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Glory, Grace and Truth


Sermon on John 1:14 for Christmas Day December 25, 2018

  1. Today we’re going to look at the last verse of the Gospel lesson:

The Word became flesh and dwelled among us. We have seen his glory, the glory he has as the only-begotten from the Father, full of grace and truth.

John the disciple calls Jesus “The Word.” It is his way of saying that Jesus is the way God communicates to us. How do you know that God loves you? He sent Jesus to be your Savior. How do you know that God forgives you? You have Jesus who took the guilt for your sin and took the punishment you deserved on the cross. How do you know that there is something more for you after this life? You have Jesus who says “I am the resurrection and the life,” who raises the dead and raises himself, and he gives you the promise, “I go to prepare a place for you, … and where I am, you will be also” (John 14). With all that he says and all that he does, Jesus communicates that will and love of God to you.

  1. “The Word became flesh and dwelled among us.” Luke tells us about the birth of Christ mostly from Mary’s point of view. There we see the trip to Bethlehem, the manger, and the angels message to the shepherds. John tells us the spiritual reality of what was happening. “The Word” that was with God in the beginning, who is God himself, through whom all things were made, “became flesh and dwelled among us.” God, whom the highest heavens cannot contain now weighs six or seven pounds and is wrapped in swaddling cloths and is making his bed in a donkey’s feeding trough. In love, God does this for you. He becomes one of us to talk to us. He becomes one of us to become the fulfillment of the law for us and redeem us.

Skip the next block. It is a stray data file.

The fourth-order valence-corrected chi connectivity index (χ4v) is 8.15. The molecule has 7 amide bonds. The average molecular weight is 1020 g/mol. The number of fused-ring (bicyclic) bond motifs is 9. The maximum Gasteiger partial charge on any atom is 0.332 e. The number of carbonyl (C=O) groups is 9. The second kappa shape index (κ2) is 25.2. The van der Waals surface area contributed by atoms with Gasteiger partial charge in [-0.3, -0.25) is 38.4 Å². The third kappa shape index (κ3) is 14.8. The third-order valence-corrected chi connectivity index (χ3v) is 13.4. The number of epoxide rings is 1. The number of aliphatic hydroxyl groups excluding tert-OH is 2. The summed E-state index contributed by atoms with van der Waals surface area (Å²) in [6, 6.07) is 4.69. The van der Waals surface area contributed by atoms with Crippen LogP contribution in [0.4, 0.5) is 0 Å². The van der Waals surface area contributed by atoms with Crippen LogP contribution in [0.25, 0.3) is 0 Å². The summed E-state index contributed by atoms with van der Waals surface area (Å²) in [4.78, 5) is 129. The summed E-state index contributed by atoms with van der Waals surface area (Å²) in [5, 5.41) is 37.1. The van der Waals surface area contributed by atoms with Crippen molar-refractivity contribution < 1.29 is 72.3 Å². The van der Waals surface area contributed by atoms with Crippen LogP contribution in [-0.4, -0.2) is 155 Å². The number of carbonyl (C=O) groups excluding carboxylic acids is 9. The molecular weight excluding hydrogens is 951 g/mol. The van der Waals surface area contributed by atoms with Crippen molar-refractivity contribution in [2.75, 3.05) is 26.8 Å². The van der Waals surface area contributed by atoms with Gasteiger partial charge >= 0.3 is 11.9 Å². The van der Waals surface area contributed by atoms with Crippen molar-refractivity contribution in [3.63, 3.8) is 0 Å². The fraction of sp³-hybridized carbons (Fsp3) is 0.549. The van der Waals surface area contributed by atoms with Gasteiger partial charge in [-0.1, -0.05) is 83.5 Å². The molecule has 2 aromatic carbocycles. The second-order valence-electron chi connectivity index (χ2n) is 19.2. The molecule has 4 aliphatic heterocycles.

2. Then John says “We have seen his glory, the glory he has as the only-begotten from the Father…” We’ve heard this word “glory” before, in Luke’s account. “And there were in the same country shepherds abiding in the field, keeping watch over their flock by night. And, lo, the angel of the Lord came upon them, and the glory of the Lord shone round about them” (Luke 2:8-9). Here glory means “something spectacular and amazing.” In the Old Testament, the phrase “the glory of the Lord” was the name for the pillar of cloud and fire that led Israel through the wilderness. When I read “the glory of the Lord shone round about them,” I imagine the pillar of fire appearing and surrounding the shepherds like a fiery donut. That’s why they were “sore afraid,” not because they didn’t know what it was, but because they did. Then the angels say the word again, “Glory to God in the highest.” There, glory means to give praise to God because he is spectacular and amazing. Here John the disciple says, “We have seen his glory.” John says it again in chapter 2, after Jesus changes water into wine at the wedding of Cana, John says, “He revealed his glory, and his disciples believed in him.” The miracles were spectacular and amazing. John uses the word glory near the end of his gospel. Palm Sunday afternoon, Jesus prayed, “Father, glorify your name.” and his Father answered, “I have glorified my name, and I will glorify it again” (John 12:28). And he prayed the same thing in the upper room on Thursday night. The depth of Jesus’ suffering was also his glory. “Though despised and gory,” he was showing the glory of his love by laying down his life for a world of lost sinners.